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Melanoma Diagnosis Often Delayed for Rural Poor

Posted: August 23, 2007
The farther a patient has to travel to see the doctor who diagnoses their melanoma, the more likely they are to have thicker -- and more lethal -- skin cancer at the time of diagnosis, a new study warns.

Patient income also makes a difference, with poorer patients getting diagnosed with thicker melanomas, the researchers said.

"Survival for patients with melanoma is dependent on stage at diagnosis. As Breslow (depth of tumor cells in the skin) thickness increases, overall survival decreases," wrote Dr. Karyn B. Stitzenberg, of the School of Public Health at the University of North Carolina at Chapel Hill, and her colleagues.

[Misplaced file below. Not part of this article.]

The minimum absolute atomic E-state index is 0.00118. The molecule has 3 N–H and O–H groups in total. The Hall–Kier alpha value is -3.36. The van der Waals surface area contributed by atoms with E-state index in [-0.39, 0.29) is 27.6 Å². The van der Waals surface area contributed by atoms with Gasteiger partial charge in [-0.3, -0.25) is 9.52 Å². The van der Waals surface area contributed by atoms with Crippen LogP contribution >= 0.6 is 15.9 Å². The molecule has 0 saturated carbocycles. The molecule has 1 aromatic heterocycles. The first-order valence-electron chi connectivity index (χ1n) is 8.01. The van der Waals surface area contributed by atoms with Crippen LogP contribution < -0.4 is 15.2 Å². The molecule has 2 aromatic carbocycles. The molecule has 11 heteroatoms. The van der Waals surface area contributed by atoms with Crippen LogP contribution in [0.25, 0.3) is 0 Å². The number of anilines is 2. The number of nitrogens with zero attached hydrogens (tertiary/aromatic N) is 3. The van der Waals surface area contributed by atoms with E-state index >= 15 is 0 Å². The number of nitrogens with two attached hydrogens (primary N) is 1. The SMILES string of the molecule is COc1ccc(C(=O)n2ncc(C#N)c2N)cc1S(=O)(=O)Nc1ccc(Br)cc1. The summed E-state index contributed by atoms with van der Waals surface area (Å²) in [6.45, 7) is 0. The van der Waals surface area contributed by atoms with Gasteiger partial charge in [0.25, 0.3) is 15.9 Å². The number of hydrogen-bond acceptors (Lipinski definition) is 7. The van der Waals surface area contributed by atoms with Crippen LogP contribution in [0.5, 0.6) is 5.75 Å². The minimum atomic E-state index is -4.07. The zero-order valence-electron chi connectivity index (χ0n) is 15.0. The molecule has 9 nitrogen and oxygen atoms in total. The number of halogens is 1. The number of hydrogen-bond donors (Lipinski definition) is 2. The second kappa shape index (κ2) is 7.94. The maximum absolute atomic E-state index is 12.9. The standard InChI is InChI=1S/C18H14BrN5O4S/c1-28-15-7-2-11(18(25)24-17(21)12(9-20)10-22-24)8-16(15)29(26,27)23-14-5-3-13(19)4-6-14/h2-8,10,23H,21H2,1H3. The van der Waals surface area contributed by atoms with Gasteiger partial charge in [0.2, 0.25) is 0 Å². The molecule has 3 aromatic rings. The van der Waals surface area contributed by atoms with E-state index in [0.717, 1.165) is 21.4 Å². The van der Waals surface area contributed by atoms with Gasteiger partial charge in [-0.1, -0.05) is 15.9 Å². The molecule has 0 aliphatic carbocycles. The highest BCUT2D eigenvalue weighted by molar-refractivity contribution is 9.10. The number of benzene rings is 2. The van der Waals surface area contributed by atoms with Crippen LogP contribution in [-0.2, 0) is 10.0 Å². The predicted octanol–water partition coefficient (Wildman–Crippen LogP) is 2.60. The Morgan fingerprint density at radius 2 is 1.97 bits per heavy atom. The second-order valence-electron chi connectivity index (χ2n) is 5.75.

"Consequently, early diagnosis may substantially improve patient outcomes," the researchers added. But, "because melanoma can only be definitively diagnosed based on biopsy findings, diagnosis requires detection of the suspicious lesion and biopsy. Some primary care providers perform diagnostic biopsies, but many prefer to refer patients to dermatologists or surgeons."

Among the patients in this study, the median distance to a diagnosing physician was eight miles, and the median Breslow thickness was 0.6 millimeters. For each one-mile increase in distance to the doctor, there was a 0.6 percent increase in Breslow thickness, the study found.